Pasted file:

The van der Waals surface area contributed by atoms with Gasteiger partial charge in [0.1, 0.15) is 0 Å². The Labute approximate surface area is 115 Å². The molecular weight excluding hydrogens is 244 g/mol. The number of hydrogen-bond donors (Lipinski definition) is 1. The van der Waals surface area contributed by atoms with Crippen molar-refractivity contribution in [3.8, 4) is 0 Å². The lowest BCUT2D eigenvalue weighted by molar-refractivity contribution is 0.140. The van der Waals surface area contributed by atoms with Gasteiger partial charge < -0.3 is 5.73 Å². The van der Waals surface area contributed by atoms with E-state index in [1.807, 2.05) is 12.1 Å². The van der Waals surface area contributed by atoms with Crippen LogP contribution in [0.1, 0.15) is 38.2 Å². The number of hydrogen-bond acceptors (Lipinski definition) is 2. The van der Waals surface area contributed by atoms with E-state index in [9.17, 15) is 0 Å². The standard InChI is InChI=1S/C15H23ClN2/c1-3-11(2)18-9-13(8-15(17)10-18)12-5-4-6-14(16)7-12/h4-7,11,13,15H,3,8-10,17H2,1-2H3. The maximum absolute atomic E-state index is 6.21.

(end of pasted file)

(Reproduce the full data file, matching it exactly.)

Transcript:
The van der Waals surface area contributed by atoms with Gasteiger partial charge in [0.1, 0.15) is 0 Å². The Labute approximate surface area is 115 Å². The molecular weight excluding hydrogens is 244 g/mol. The number of hydrogen-bond donors (Lipinski definition) is 1. The van der Waals surface area contributed by atoms with Crippen molar-refractivity contribution in [3.8, 4) is 0 Å². The lowest BCUT2D eigenvalue weighted by molar-refractivity contribution is 0.140. The van der Waals surface area contributed by atoms with Gasteiger partial charge < -0.3 is 5.73 Å². The van der Waals surface area contributed by atoms with E-state index in [1.807, 2.05) is 12.1 Å². The van der Waals surface area contributed by atoms with Crippen LogP contribution in [0.1, 0.15) is 38.2 Å². The number of hydrogen-bond acceptors (Lipinski definition) is 2. The van der Waals surface area contributed by atoms with E-state index in [9.17, 15) is 0 Å². The standard InChI is InChI=1S/C15H23ClN2/c1-3-11(2)18-9-13(8-15(17)10-18)12-5-4-6-14(16)7-12/h4-7,11,13,15H,3,8-10,17H2,1-2H3. The maximum absolute atomic E-state index is 6.21.